Temporary Exhibition

 Alan Shuptrine: Appalachian Watercolors of the Serpentine Chain on view in the Changing Gallery 

An exhibition entitled, Alan Shuptrine: Appalachian Watercolors of the Serpentine Chain, is currently on view in the State Museum's Changing Gallery. The exhibition pays tribute to the land and people found along the Appalachian Trail, and of the Celtic culture that can still be found there.

Shuptrine, nationally recognized for his paintings, has created 54 watercolors for a body of work that celebrates the connections of our Appalachian mountains, and their historical and cultural counterparts in the British Isles. Also renowned for his 30-year-career of handcrafting and carving beautiful frames, Shuptrine embeds precious Serpentine stones, and uses gold leaf accents on this collection of frames. 

“This journey highlights Celtic traditions that were brought to America in the 18th century, and are still being practiced today,” Shuptrine remarked. “I tried to capture the deep, meaningful, and superb technical excellence in each painting, whether it is found in the Maine and Vermont tradition of quilt making in the clapboard white schoolhouse, to whiskey making and farming traditions, or stunning views across the mountain ranges. Without knowledge or appreciation for your past, and with no sense of place, how can you look to the future?Shuptrine went on state.

Alan Shuptrine, son of the late nationally-renowned artist Hubert Shuptrine, is partnering with New York Times best-selling author Sharyn McCrumb.  Together, they will create a book called, The Serpentine Chain, a large format art book which will explore and celebrate the connections between the people of Appalachia and their historical and cultural counterparts in the British Isles.Included in the exhibition are nine paintings by Hubert Shuptrine, Alan’s father. Born in Chattanooga in 1936, Hubert began his artistic career working as an abstract oil painter. In 1970, after a family vacation to Maine, he began to work in watercolor and was self-taught in the medium.  In 1974 he collaborated with author James Dickey on a book entitled Jericho: The South Beheld. In his second book  —  Home to Jericho, which he both wrote and illustrated, he explored the south again. Hubert Shuptrine died in 2006, but his ethereal images of the South are still a beloved testament to the region.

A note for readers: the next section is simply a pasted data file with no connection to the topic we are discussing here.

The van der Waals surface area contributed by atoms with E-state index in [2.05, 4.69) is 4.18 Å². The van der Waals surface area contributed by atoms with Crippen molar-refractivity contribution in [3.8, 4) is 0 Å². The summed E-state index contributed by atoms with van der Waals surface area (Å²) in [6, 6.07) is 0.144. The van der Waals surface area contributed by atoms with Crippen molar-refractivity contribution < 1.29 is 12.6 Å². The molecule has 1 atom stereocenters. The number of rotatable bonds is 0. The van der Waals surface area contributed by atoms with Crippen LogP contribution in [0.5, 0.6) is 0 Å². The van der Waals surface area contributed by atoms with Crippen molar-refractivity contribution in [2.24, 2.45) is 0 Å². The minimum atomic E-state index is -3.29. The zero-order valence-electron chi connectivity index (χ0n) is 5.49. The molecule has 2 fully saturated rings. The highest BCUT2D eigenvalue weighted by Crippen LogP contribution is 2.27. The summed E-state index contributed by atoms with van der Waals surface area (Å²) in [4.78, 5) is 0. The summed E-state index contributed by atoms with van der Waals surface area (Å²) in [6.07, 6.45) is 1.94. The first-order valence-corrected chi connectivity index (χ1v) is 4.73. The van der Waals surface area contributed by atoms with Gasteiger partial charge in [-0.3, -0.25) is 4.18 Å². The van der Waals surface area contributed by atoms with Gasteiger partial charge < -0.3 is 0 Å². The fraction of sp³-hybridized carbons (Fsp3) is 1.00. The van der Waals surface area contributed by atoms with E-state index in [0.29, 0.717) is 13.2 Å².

Alan Shuptrine: Appalachian Watercolors of the Serpentine Chain will be on view through October 1, 2017, in the Changing Galleries. This will be the final temporary exhibition held at this location. It is free to the public.

Top Image: Alan Shuptrine, Into the Clearing, 2013, drybrush watercolor
Bottom Image: Hubert Shuptrine, Twin Chimneys, 1978, watercolor on paper. Tennessee State Museum Collection.
Tennessee State Museum
505 Deaderick Street
Nashville, TN 37243-1120
FREE ADMISSION
 
Open: Tuesday - Saturday:
10 a.m. to 5 p.m.
Sunday: 1 to 5 p.m.
Closed: Mondays and four holidays: New Year's Day, Easter, Thanksgiving, and Christmas Day.
(615) 741-2692
TOLL-FREE: 800-407-4324
museuminfo@tnmuseum.org

 

 

 

 
 
tn4me
Tennessee State Museum
505 Deaderick Street
Nashville, TN 37243-1120
FREE ADMISSION
 
Open: Tuesday - Saturday:
10 a.m. to 5 p.m.
Sunday: 1 to 5 p.m.
Closed: Mondays and four holidays: New Year's Day, Easter, Thanksgiving, and Christmas Day.
(615) 741-2692
TOLL-FREE: 800-407-4324
museuminfo@tnmuseum.org

 

 

 

 
 
tn4me